Tuesday, March 19, 2019

QUICK TAKE REVIEW By Beverly Creasey Hell Hath No Fury

My short-lived relief that Flat Earth Theatre’s NOT MEDEA (@Arsenal Arts through March 30th) would not be Euripides’ MEDEA (perhaps the most famous of all “scorned” women) was quickly replaced with resignation. O K, the play is about that MEDEA but Allison Gregory’s clever conceit melding the tragic sorceress to a contemporary single mother makes the story more approachable.

This mom’s husband, like Medea’s, has left her for a younger woman. She’s stressed to the max and can’t cope anymore, certainly a recipe for disaster, if not revenge. I’m not sold on the link but Gregory mounts an engaging comparison. More importantly, Flat Earth mounts a crackerjack production.

Just this week, a fire which consumed a whole family led the news, twice in fact, because investigators subsequently discovered that the fire had been set to cover a grisly murder/suicide. We struggle to understand why a parent would kill a child but turning to MEDEA for an explanation? It’s a gambit and one that necessitates we buy into the nasty old shibboleth about the fury of a “woman scorned.”

Is there a comparable saying for a man who’s been jilted? I can’t think of one, yet it’s used again and again to discredit a woman. I recall that Anita Hill was accused of being a “scorned” woman to explain away her motive when she testified against Clarence Thomas… as was Christine Blasey-Ford in the Kavanaugh hearings. The Greek Chorus in Gregory’s play doesn’t help much when it proudly proclaims that MEDEA will “be the hero of scorned women everywhere.” Good Lord.

Gregory jokes that a theater company might think twice before presenting her play when television offers similar fare every night of the week. If anything elevates Gregory’s effort above and beyond the mayhem on TV, it’s her smart dialogue and her humor (often at her own expense!). Flat Earth is fortunate to have Juliet Bowler as the cheeky, self deprecating mom so desperate for a night out that she wanders sight unseen into our audience. Of course she takes over the stage complaining that it’s, gasp, MEDEA. (We’re with her there!) Bowler maintains an impressive balance between the comedy in the play and the seriousness it addresses.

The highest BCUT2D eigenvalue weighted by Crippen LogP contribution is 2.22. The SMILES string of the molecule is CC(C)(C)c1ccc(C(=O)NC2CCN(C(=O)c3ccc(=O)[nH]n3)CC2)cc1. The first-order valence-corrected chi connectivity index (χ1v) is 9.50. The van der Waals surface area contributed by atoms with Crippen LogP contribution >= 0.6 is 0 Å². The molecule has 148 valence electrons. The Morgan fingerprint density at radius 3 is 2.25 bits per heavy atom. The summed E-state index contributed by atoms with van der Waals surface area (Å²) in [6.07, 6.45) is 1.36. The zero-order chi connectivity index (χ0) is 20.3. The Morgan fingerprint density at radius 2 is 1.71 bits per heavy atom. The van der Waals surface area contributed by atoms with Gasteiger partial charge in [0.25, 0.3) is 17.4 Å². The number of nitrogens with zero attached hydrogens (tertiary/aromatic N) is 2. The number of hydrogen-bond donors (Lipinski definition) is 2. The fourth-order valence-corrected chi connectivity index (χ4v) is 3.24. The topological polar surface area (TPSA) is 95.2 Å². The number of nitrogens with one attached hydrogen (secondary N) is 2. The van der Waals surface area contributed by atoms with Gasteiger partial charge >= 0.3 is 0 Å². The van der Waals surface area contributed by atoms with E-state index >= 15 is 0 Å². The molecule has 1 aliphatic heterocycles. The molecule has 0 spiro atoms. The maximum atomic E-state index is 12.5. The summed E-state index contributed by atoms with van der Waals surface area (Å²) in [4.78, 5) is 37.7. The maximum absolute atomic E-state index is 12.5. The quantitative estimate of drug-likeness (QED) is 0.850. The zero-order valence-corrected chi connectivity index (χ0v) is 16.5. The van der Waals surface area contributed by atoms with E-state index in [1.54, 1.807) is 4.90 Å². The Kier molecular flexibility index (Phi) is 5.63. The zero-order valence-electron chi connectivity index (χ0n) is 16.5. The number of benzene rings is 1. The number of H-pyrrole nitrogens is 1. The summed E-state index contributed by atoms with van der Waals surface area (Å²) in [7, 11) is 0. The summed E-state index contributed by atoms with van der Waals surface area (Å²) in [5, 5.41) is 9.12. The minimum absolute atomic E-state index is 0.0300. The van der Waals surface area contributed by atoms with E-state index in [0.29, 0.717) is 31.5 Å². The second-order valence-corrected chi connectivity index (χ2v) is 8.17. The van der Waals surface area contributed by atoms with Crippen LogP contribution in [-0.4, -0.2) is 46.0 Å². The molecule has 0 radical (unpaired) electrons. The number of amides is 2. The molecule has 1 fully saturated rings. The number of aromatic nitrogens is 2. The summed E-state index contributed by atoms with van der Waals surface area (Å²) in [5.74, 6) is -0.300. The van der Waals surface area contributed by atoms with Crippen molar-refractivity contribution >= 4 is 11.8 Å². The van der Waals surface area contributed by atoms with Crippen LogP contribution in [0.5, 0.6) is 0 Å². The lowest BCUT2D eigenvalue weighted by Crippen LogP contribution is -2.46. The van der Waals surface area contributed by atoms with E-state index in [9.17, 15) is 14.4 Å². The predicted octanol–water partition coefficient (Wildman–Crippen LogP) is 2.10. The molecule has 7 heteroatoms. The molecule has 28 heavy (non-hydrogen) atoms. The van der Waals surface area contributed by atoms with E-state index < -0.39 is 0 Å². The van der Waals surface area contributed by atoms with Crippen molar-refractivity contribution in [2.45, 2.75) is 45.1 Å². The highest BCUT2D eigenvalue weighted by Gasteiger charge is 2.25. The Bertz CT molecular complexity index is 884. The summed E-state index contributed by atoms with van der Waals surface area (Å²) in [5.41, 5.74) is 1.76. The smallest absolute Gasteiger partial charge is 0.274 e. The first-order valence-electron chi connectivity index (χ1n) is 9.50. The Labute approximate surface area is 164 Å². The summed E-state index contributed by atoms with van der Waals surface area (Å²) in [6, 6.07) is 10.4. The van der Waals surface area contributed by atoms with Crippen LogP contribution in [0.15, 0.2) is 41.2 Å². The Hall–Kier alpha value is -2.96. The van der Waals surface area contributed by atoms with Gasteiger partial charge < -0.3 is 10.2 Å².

NOT MEDEA is not so much a play within a play, as it is a treatise within a play: that anyone could lose control and commit a savage act, given the right circumstances. In point of fact, judging from the statistical frequency of murder following a break-up (especially those with an order of restraint attached), one can make a case. But those murderers are more likely to be male, not female and Gregory is indicting the females in her audience. We’re the ones, she says, whose love “is so full of trouble.” There went my hackles, right up again.

My reservations aside, see director Elizabeth Yvette Ramirez’ compelling production for the performances. It’s no easy feat, switching from past to present and from character to character. Bowler is supported by Gene Dante, charismatic as the two philandering husbands, and by Cassandra Meyer in an affecting performance as the Chorus (et al).

Sunday, March 3, 2019


They don’t write barn burners like THE LITTLE FOXES anymore (@ Lyric Stage through March 17). The Bette Davis movie of the Lillian Hellman gem has long been a favorite of mine. I recall many riveting stage productions over the years (including the Lyric’s) but I didn’t realize what new life there was in this chestnut. Scott Edmiston’s thrilling, almost gothic production (Dewey Dellay’s music sets the tone from the get-go) mines all the resonance Edmiston can find in this tale of a greedy, scheming Southern family nipping at each others’ heels.

The Hubbards will stop at nothing to increase their coffers. They find “virtue” in lying, cheating and underpaying everyone they can. The elder brother delivers a nifty speech about leaving his honest competitors in the dust, predicting that the business men of the future all will be “Hubbards.” (How did Hellman know this seventy years ago!)

Regina (Hubbard) Giddens, like Hedda Gabler, is a dream role for an actress. Anne Gottlieb reigns as the avenging daughter who, when only her brothers inherited their father’s wealth, married money and spends all her thoughts on getting more. Like Hedda, she wants to escape her provincial life and the restrictions of second class citizenship. She’s tired of depending on men. Hellman gives her the chance for payback in THE LITTLE FOXES.

Hellman has created another plum role in THE LITTLE FOXES: A sister-in-law named Birdie. She’s everything Regina is not. She represents the old South (mind you, from a white perspective). She’s genteel. She treats the Black servants with respect and she despairs over her husband’s hunting of animals for recreation. Everyone, even Birdie, knows Regina’s younger brother married her for her family’s cotton. So she drinks.